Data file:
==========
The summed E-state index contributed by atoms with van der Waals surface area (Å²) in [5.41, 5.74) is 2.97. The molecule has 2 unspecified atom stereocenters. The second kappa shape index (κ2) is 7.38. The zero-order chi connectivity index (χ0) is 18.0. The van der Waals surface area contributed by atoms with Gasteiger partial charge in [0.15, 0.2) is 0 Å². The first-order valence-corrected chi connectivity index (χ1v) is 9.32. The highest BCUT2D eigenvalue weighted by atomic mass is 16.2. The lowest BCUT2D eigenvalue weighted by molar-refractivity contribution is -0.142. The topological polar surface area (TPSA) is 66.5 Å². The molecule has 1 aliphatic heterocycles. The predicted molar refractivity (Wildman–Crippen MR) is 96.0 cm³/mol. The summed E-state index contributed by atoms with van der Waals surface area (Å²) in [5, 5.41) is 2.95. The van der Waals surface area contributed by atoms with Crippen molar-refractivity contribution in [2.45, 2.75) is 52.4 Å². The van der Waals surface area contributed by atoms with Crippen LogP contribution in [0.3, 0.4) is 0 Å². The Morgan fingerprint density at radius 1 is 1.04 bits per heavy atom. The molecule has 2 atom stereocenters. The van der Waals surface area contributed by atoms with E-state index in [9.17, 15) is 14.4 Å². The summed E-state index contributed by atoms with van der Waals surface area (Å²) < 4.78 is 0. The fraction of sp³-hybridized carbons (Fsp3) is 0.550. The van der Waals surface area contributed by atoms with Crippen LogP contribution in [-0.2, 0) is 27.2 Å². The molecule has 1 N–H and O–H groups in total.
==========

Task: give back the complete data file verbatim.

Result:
The summed E-state index contributed by atoms with van der Waals surface area (Å²) in [5.41, 5.74) is 2.97. The molecule has 2 unspecified atom stereocenters. The second kappa shape index (κ2) is 7.38. The zero-order chi connectivity index (χ0) is 18.0. The van der Waals surface area contributed by atoms with Gasteiger partial charge in [0.15, 0.2) is 0 Å². The first-order valence-corrected chi connectivity index (χ1v) is 9.32. The highest BCUT2D eigenvalue weighted by atomic mass is 16.2. The lowest BCUT2D eigenvalue weighted by molar-refractivity contribution is -0.142. The topological polar surface area (TPSA) is 66.5 Å². The molecule has 1 aliphatic heterocycles. The predicted molar refractivity (Wildman–Crippen MR) is 96.0 cm³/mol. The summed E-state index contributed by atoms with van der Waals surface area (Å²) in [5, 5.41) is 2.95. The van der Waals surface area contributed by atoms with Crippen molar-refractivity contribution in [2.45, 2.75) is 52.4 Å². The van der Waals surface area contributed by atoms with Crippen LogP contribution in [0.3, 0.4) is 0 Å². The Morgan fingerprint density at radius 1 is 1.04 bits per heavy atom. The molecule has 2 atom stereocenters. The van der Waals surface area contributed by atoms with E-state index in [9.17, 15) is 14.4 Å². The summed E-state index contributed by atoms with van der Waals surface area (Å²) < 4.78 is 0. The fraction of sp³-hybridized carbons (Fsp3) is 0.550. The van der Waals surface area contributed by atoms with Crippen LogP contribution in [-0.2, 0) is 27.2 Å². The molecule has 1 N–H and O–H groups in total.